While in jail for treason in 1924, Adolf Hitler wrote his infamous manifesto, Mein Kampf, which translates to My Struggle. Hitler was imprisoned for nine months for his role in the Munich Beer Hall Putsch revolt in trying to overthrow the German government in 1923.
Now after 70 years, Mein Kampf has been reissued in Germany for the first time since Hitler’s death, with scholarly annotations, and publishers are having a difficult time keeping up with the demand for the book. Business Insider reports 4,000 copies were initially printed, but there were 15,000 advance orders. According to the Independent, one bookstore in Berlin sold out of copies by noon on its first day of sale.
Partially auto-biographical, Hitler wrote Mein Kampf to outline his belief that there was a widespread Jewish conspiracy and laid out his hatred for the Jewish and Slavic people. Mein Kampf is widely regarded as the blueprint for his “genocidal regime” and the Nazi party’s main propaganda tool.
The state of Bavaria, which held the rights to Mein Kampf for 70 years since the end of World War II, refused to allow reprints of the manifesto. According to German law, copyrights only last for 70 years after the owner’s death. The copyright expired on January 1, and Munich’s Institute of Contemporary History released an annotated 2,000-page edition with more than 3,500 notes. Scholars have worked on the text for three years.
During a news conference, the Institute said there have been requests for Mein Kampf to be translated into Italian, French and English, and demand has come from Turkey, China, South Korea, and Poland.
When Hitler was alive and Mein Kampf was first released, the book initially didn’t sell very well, according to Dr. Pascal Trees, a research associate at Munich’s Institute of Contemporary History.
“They sold so-so,” Dr. Trees said. “To be perfectly frank, it’s not a good read.”
The Nazi party wanted to boost sales, so they produced a “newer, more straightforward” edition. Every married couple in Germany was presented with a copy of Mein Kampf, bought and given by the state. The book became a bestseller in Germany in the 1930s. By the time World War II ended, 12 million copies had been sold.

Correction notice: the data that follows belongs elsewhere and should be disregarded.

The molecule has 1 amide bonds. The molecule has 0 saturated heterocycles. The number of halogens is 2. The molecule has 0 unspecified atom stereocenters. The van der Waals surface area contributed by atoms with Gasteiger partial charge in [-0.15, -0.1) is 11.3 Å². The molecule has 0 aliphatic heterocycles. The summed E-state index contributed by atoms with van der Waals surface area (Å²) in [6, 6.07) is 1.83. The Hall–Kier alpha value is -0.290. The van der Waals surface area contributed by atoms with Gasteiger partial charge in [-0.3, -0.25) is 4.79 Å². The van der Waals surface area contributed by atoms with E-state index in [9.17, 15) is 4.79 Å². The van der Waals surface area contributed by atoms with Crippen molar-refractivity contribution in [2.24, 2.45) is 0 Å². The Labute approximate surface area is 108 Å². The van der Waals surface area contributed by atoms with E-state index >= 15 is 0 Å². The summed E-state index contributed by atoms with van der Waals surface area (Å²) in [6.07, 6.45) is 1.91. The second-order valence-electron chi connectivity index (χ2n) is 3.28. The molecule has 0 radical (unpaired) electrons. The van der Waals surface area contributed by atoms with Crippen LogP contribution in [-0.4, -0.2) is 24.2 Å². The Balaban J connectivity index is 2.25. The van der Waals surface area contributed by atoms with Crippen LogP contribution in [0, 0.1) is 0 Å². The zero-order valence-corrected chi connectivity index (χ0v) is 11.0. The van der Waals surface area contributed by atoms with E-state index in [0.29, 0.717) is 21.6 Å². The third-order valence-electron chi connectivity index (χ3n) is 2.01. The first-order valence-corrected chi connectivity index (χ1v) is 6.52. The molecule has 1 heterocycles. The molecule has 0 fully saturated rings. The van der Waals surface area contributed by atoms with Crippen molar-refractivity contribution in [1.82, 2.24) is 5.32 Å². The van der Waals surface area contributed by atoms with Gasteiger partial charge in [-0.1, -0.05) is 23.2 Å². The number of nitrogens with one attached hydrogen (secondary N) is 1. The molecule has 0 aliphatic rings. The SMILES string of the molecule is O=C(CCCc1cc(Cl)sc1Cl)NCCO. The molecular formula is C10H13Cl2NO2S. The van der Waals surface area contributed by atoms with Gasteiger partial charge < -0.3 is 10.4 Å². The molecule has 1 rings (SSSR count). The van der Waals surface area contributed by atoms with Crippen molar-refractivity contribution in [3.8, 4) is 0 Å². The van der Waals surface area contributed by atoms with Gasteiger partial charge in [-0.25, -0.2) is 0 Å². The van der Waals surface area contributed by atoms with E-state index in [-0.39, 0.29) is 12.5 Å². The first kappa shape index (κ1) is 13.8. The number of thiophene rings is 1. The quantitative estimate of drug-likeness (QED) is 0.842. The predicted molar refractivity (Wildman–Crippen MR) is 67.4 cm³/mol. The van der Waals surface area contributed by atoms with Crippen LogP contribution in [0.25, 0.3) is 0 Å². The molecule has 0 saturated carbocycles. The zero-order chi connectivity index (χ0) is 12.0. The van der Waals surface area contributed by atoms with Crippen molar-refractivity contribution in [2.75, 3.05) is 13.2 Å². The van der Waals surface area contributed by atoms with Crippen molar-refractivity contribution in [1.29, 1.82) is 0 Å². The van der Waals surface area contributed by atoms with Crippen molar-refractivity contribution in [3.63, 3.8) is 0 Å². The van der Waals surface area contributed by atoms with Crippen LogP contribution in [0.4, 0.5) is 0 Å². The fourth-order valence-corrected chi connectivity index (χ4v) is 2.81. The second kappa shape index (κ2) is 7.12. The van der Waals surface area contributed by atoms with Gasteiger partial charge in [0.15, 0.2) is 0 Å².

The new edition’s reissue has stirred up much debate in Germany, a country that still struggles to distance itself from its Nazi past.
A brief history of the extremely controversial Mein Kampf as it gets republished https://t.co/JIK223gdPE
— Sky News (@SkyNews) January 10, 2016
As the Inquisitr previously reported, reactions to the reissuing of Mein Kampf have varied greatly. Some believe the book should have remained banned altogether while others believe it’s important to study to avoid making the same grave mistakes. Those who believe it should be studied critically have hope that it will eradicate hatred of the Jewish people.
Some German Jewish community leaders who believe the book should remain banned have described the book as “anti-Semitic diatribe.” Charlotte Knobloch, leader of the Jewish community in Munich, said it would be difficult for her to see the book in store windows.
The Central Council of Jews, Germany’s main Jewish group, said they have no objection to the new annotated edition, but also believe Mein Kampf shouldn’t be published without annotations.
Josef Schuster, the council’s president, said he hopes the new annotated edition will “contribute to debunking Hitler’s inhuman ideology and counteracting anti-Semitism.”
Amid the debate, the Institute of Modern History said the publication of Mein Kampf will “unmask Hitler’s false allegations, his whitewashing and outright lies.”
Dr. Christian Hartmann, the leader of the academic team which created the new edition, reiterated the lies within Mein Kampf are challenged.
“It was important to us to reach many people so we have tried to create a very reader friendly edition. We firmly connect Hitler’s text with our comments, so that both are always on the same double page. I could describe it in martial terms as a battle of annihilation — we are encircling Hitler with our annotations.”
Do you think Mein Kampf should be banned again or studied critically?
[Image credited to Johannes Simon/Getty Images]